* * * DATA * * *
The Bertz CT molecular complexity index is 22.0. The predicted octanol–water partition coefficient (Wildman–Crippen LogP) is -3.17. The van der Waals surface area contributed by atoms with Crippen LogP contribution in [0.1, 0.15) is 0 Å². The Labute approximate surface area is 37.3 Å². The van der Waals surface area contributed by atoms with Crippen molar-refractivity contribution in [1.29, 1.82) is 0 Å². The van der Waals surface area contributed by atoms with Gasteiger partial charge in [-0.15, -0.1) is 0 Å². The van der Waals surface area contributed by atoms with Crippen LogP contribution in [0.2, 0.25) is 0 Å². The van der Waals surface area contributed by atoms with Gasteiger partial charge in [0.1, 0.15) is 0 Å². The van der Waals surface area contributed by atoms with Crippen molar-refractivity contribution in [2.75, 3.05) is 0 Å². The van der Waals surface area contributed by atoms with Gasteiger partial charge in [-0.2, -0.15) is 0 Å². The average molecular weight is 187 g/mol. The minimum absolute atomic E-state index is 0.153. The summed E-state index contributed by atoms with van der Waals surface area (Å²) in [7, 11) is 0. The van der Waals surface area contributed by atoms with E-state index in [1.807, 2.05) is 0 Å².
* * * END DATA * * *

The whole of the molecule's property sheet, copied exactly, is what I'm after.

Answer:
The Bertz CT molecular complexity index is 22.0. The predicted octanol–water partition coefficient (Wildman–Crippen LogP) is -3.17. The van der Waals surface area contributed by atoms with Crippen LogP contribution in [0.1, 0.15) is 0 Å². The Labute approximate surface area is 37.3 Å². The van der Waals surface area contributed by atoms with Crippen molar-refractivity contribution in [1.29, 1.82) is 0 Å². The van der Waals surface area contributed by atoms with Gasteiger partial charge in [-0.15, -0.1) is 0 Å². The van der Waals surface area contributed by atoms with Crippen LogP contribution in [0.2, 0.25) is 0 Å². The van der Waals surface area contributed by atoms with Gasteiger partial charge in [0.1, 0.15) is 0 Å². The van der Waals surface area contributed by atoms with Crippen molar-refractivity contribution in [2.75, 3.05) is 0 Å². The van der Waals surface area contributed by atoms with Gasteiger partial charge in [-0.2, -0.15) is 0 Å². The average molecular weight is 187 g/mol. The minimum absolute atomic E-state index is 0.153. The summed E-state index contributed by atoms with van der Waals surface area (Å²) in [7, 11) is 0. The van der Waals surface area contributed by atoms with E-state index in [1.807, 2.05) is 0 Å².